Does Your Styrofoam Cup Contain Carcinogenic Chemicals?

The chemical styrene, which is commonly found in coffee cups and take-out containers, has made it onto the list of a new U.S. government report. Styrene was joined by captafol, cobalt-tungsten carbide (in powder or hard metal form), certain inhalable glass wool fibers, o-nitrotoluene and riddelliine, according to experts at the U.S. Department of Health and Human Services.  These are just some of the 240 substances that are “reasonably anticipated” to be carcinogenic.

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Does your styrofoam cup of coffee contain cancer causing carcinogenic chemicals?

The government report says that the greatest styrene exposure comes from smoking cigarettes, roughly 10 times more than that from all other sources, including air, water, soil and food combined.  Styrene is a widely used in products that contain insulation, fiberglass, plastic pipes, automobile parts, drinking cups and other food containers and carpet backing.

High levels of styrene exposure, like that of employees who work in the plastics industry, experience damage in white blood cells (lymphocytes) and may have an increased risk of lymphohematopoietic cancer (leukemia and lymphoma).  Research also shows that there may be a risk of esophageal cancer and pancreatic cancer among styrene-exposed workers.

Also, the report issued its strongest warning about two other carcinogenic chemicals, formaldehyde (widely used as a preservative) and a botanical known as aristolochic acids. Formaldehyde is colorless and it is a strong-smelling flammable chemical used to make resins for household items including composite wood products, paper product coatings, plastics, synthetic fibers, and textile finishes. It is also used in medical laboratories, mortuaries and in some hair straightening products as a preservative. Formaldehyde, a long standing chemical on the substance list, has been shown to increase the risk of nasal cancer and certain types of rare cancers (nasopharyngeal, sinonasal and myeloid leukemia).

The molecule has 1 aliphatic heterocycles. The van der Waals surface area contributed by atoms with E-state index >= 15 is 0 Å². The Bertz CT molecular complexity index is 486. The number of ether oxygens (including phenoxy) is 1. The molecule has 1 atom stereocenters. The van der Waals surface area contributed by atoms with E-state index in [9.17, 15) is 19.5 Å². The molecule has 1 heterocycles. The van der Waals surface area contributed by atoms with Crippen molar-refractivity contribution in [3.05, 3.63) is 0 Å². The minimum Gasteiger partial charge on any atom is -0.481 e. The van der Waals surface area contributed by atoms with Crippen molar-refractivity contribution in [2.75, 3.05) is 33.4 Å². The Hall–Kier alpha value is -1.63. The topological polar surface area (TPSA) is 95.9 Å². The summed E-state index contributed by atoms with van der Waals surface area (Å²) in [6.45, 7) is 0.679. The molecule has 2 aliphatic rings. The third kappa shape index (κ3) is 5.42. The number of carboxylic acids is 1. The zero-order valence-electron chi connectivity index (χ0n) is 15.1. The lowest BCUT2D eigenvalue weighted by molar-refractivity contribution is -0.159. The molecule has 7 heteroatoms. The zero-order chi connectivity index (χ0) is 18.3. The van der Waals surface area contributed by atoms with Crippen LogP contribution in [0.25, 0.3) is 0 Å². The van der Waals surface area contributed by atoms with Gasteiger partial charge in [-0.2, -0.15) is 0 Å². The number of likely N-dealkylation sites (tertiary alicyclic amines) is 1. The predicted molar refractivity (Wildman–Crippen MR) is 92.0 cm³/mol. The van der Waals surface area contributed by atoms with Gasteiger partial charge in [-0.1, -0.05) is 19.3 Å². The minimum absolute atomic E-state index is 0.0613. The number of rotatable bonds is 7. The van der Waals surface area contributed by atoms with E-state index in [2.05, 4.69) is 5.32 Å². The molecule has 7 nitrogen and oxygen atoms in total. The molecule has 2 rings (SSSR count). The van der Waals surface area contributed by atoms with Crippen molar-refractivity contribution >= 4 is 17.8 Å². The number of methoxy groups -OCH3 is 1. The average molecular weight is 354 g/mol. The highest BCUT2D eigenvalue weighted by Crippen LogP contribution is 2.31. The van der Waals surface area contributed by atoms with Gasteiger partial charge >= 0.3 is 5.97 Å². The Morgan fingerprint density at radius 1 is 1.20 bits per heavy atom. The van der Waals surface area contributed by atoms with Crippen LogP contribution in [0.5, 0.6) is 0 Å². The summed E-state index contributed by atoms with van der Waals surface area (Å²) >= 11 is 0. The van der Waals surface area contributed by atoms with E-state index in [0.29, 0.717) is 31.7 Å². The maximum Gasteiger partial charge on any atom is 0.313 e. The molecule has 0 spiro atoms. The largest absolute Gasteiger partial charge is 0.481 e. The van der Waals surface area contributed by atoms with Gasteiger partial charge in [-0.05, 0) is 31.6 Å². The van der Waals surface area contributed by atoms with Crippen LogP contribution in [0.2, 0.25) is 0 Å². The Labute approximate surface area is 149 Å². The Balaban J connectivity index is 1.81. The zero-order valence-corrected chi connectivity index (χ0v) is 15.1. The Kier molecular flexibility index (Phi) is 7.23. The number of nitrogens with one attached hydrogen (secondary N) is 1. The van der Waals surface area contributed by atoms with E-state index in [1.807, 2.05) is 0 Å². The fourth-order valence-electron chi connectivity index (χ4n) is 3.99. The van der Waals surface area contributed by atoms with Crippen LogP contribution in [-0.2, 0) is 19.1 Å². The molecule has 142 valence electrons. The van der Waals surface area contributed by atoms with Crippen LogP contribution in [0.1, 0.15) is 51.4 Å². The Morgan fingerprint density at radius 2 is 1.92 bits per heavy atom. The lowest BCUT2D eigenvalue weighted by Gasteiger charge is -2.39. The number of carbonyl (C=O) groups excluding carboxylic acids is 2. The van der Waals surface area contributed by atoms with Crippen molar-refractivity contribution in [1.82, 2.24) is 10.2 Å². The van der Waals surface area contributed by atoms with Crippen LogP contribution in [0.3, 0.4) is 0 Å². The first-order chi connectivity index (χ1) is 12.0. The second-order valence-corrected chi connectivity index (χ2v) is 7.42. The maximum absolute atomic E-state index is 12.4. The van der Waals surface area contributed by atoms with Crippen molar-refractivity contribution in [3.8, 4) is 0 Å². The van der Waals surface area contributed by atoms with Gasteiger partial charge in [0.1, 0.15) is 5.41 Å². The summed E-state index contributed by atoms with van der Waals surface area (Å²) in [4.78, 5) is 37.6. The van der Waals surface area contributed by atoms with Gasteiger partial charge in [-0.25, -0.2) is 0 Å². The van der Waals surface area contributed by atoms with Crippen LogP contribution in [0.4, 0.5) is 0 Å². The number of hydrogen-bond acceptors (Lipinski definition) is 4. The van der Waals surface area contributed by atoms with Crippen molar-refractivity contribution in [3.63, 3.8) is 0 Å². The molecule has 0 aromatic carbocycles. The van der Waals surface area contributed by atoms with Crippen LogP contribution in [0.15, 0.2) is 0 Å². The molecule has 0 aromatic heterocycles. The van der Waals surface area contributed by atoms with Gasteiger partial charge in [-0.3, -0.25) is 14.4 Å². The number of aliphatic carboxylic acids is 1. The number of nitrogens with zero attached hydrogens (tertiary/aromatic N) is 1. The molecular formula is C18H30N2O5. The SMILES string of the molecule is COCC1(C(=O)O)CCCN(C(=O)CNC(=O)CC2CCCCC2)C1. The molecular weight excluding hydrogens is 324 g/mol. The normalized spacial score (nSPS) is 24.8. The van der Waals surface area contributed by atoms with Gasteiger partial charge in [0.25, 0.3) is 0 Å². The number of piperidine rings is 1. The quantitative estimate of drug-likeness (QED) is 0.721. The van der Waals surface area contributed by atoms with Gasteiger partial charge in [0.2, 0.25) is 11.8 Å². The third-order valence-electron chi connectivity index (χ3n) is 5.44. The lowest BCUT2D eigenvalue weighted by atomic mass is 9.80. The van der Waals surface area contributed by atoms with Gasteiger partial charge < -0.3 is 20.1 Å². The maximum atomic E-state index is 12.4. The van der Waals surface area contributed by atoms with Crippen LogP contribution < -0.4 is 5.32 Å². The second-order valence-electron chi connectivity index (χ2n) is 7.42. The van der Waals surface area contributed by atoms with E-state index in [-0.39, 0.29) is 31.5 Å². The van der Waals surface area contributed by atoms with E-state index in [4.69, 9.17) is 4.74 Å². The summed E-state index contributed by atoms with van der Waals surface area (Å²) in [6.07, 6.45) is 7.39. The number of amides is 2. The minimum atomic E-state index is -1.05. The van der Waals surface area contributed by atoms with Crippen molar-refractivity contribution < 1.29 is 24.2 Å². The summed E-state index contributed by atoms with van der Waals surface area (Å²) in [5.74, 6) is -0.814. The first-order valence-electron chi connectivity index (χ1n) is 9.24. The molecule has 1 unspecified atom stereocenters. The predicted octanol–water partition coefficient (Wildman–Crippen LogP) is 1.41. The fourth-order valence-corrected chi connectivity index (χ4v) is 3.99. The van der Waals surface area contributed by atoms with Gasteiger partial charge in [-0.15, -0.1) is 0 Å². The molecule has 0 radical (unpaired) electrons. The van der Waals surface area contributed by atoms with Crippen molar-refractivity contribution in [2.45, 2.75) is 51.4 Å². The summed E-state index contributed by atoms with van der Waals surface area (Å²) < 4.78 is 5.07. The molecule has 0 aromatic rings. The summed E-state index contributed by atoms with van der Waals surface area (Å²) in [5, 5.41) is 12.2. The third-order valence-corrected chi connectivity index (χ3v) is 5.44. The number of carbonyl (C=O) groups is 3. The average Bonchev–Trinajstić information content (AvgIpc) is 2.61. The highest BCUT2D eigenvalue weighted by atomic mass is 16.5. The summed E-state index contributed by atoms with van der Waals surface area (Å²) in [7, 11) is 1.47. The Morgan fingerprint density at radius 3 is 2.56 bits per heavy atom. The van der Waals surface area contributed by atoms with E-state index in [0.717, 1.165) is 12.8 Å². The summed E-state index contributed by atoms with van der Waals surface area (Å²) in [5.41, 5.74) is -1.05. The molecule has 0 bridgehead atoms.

Studies on aristolochic acids have shown high rates of bladder or upper urinary tract cancer in people with kidney or renal disease.  They had consumed  botanical products containing aristolochic acids which can be purchased online in the form of herbal treatments for arthritis, gout and inflammation.

The one thing that has been stressed by the federal panelists is that the public not panic by the report on carcinogenic chemicals.  ”A listing in the report does not by itself mean that a substance will cause cancer,” John Bucher, associate director of the NTP, told Bloomberg News in a conference call with reporters.  There are a number of factors that can affect whether or not a person could develop cancer due to these chemicals.  These factors include the amount, exposure duration and each person’s susceptibility to the carcinogenic chemical.  To read more about this topic. click here.

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